Moncada will head to minor league camp, and begin his White Sox journey with the Charlotte Knights, just as expected when he was acquired this winter. While Moncada certainly needs to continue to work on his pitch selection, and reducing his strikeout rate, he most certainly showed us many of his tools this spring, and reinforced what we knew before camp opened.
Moncada will join Tim Anderson as the middle-infield duo for the White Sox at some point in the near future, one that will surely rival any tandem in baseball.
Cactus League Grade: B
One of the more talked about story-lines this spring has been the discussion of the White Sox top rated pitching prospect, Lucas Giolito, and whether or not working with White Sox pitching coach Don Cooper would allow him to return to form mechanically after a less than stellar stint at the major-league level with the Washington Nationals in 2016. (You can read more about the difference in mechanics, a breakdown of the numbers with the two respective deliveries, and his progress thus far on video in an analysis piece that I did earlier this month, here.)
At first glance, Giolito’s spring numbers are less than desirable to say the least, but if you take away his final outing of the spring against the Seattle Mariners on March 14, the numbers tell a more optimistic story.
Outside of the March 14 start in which he allowed four runs on four hits, and failed to make it out of the first inning against the Mariners, Giolito only allowed a pair of runs over his previous nine innings pitched. In that same span, Giolito struck out six, while walking four hitters, while allowing opposing hitters to hit .297 against him.
Here’s the deal with Giolito’s spring in a nutshell – He made four starts, two were real good, one was average, and one was bad. So in a spring in which Giolito is working on overhauling his mechanics to his mechanics of old, he performed inconsistently. Showing flashes of his excellent stuff, while also struggling to find consistency.
Giolito will head to Triple-A to continue to work on his delivery and mechanics, but have no fear Sox fans, this kid is going to be very good.
Cactus League Grade: C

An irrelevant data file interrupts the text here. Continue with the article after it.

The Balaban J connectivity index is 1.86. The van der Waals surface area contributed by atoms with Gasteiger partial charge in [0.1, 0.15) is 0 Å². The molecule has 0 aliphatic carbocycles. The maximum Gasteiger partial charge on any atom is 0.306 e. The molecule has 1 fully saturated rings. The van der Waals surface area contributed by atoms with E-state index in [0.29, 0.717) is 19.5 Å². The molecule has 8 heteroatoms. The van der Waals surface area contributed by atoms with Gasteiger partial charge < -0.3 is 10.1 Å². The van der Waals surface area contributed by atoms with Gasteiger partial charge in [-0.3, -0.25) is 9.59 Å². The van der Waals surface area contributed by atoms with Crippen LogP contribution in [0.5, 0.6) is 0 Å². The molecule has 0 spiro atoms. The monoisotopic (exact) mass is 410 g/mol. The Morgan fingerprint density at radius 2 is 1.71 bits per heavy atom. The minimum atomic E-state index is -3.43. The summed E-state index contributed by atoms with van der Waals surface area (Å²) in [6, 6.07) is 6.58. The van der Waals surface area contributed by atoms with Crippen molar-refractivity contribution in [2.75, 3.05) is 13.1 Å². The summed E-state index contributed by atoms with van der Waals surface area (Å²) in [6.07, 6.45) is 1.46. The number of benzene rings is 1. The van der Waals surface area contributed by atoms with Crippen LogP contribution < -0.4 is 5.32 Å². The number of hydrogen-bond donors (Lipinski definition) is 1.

Michael Kopech, acquired from the Red Sox in the Chris Sale trade this past December, was limited to only three appearances this spring with the White Sox. The youngest, and least experienced of the White Sox top pitching prospects acquired this winter, Kopech made a pair of starts this spring and made one appearance out of the bullpen.
In his two starts this spring Kopech turned in mixed results, being tagged for four runs in one inning of work against the Seattle Mariners on February 28, before being relegated to working in simulated games and bullpen work until his next start on March 12 versus the Texas Rangers.
Kopech was better the second time around, giving up only one run on three hits, while striking out four over the course of 3.0 innings pitched.
Kopech made his final appearance of the spring for the White Sox last Friday, when he dominated the Cubs, tossing 2.0 scoreless innings, striking out five hitters, and allowing only one hit on the afternoon. Kopech was clocked at 102 miles per hour during his outing against the Cubs on March 17.
It’s hard to grade the 20-year-old on just three appearances this spring, but given the fact that he is expected to start his White Sox tenure at the Single-A level this season, and he pitched relatively well outside of his first start this spring, Kopech earned himself some higher than expected marks this time around.
His outing against the Cubs saw him strike out Jason Heyward, Matt Szczur, Willson Contreras, and top-prospects Ian Happ and Jeimer Candelario, giving us a glimpse of what we can expect from Kopech in a year or two.
Cactus League Grade: C
Carson Fulmer entered camp looking to show that his September stretch with the Charlotte Knights wasn’t a fluke, and he most certainly failed to do so this spring. Fulmer looked more like the Fulmer who posted a plus-eight ERA in his brief stint with the White Sox last summer in his five Cactus League appearances.
Fulmer allowed 10 runs on 18 hits over the course of 14.2 innings pitched in four starts and one relief appearance this spring for the White Sox. Opposing hitters hit .290 against Fulmer, and he struggled to turn in clean innings of work in each of his outings.
There are two positive takeaways from Fulmer’s spring performance however. The first being that despite his inability to get outs, when he did, they were via the strikeout. Fulmer struck out 15 hitters while walking just five this spring. The second positive is that the brunt of his struggles came in his second or third inning of work in each respective outing, meaning that Fulmer may actually be destined for the White Sox bullpen in the not so distant future.
A role that I have said before that Fulmer would flourish in, working as a fireman type reliever, entering the game in high-leverage situations and creating a bridge to the presumptive eventual closer, Zack Burdi. You can read more about that scenario, here.